For example, the Nissan GT-R is a lozenge shaped sedan that goes 0-60 in 2.7 seconds, does the quarter in 11.0, and has impressive braking and cornering capability. What’s not to like?

        1. My ’71 Mustang fastback with the 429/SCJ (automatic!- special order, the original buyer only had one arm) would run a flat 11 second quarter mile, but it required slicks to do that. With street tires, it would only run 14’s at ~110mph. It would spin the tires (at Fremont Dragstrip -long gone) on the primaries almost to the lights before hooking up, and was spinning them thru the lights when I opened the secondaries. I was launching at an idle, not jacking it up. Factory 4.11 Detroit Locker rear end, so both tires turn together. Running L-60/15’s on the rear, wider and taller than the stock 14″ tires.

          The brakes were good for one hard stop, and worthless in the mountains going downhill. Ford rated it at 370 hp. NHRA said +100 hp. U-tube dyno runs of stock engines show 500+ hp.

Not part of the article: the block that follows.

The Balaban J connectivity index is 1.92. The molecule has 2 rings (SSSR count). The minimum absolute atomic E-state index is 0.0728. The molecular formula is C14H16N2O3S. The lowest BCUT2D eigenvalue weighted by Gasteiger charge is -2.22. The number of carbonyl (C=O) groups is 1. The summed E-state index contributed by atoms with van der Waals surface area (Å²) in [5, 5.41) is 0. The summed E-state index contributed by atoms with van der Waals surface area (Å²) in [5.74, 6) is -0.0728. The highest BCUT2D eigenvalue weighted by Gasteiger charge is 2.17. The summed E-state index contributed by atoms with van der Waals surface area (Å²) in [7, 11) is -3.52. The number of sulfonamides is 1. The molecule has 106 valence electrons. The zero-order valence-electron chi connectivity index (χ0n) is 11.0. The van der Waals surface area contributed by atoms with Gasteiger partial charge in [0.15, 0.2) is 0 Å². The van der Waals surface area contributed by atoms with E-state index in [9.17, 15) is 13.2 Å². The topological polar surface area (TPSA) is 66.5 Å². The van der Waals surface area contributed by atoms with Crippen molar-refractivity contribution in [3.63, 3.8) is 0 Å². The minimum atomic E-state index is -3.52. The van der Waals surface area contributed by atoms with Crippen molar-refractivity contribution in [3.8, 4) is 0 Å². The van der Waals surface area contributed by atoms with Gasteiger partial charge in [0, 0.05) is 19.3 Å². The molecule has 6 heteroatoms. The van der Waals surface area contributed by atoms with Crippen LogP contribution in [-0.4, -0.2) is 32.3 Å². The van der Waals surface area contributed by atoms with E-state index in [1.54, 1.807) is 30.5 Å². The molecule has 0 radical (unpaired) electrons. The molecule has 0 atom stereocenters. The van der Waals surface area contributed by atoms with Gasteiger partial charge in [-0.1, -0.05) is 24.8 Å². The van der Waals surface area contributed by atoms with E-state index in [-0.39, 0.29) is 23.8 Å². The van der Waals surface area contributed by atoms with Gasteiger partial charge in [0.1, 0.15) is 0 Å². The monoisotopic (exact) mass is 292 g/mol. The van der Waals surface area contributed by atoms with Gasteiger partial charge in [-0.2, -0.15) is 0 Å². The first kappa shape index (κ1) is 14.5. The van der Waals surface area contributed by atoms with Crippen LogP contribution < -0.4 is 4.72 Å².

Mustangs had lousy weight distribution, especially with those big, heavy engines and transmissions. IIRC, that engine and trans package was the heaviest put in a production car.

          Driving that around the streets was an interesting process, especially with the auto trans. I gather not many of this model/engine package have survived, and I can understand that. Very very few had the auto option, which added it’s own handling quirks on top of the power. The next owner totaled it when it spun the tires shifting into 3rd gear and he hit a guardrail (on the Bay Bridge) before he could gather it back up. He had added custom headers and a much bigger carb, up-rating the hp at least 100+, from what I’ve read about the engine package.

          1. Will,

            The Bay Bridge on the Baltimore Beltway? If so, I know this road and used to hammer around it in the 70s.

  8. Convergent evolution under environmental pressures – safety, fuel economy, emissions.
    The IIHS head-on crashed one of the ’57s against its modern Chevy equivalent. Despite looking stout, the ’57 folded up, including the roof collapsing, while it looked like the modern car’s doors could still open.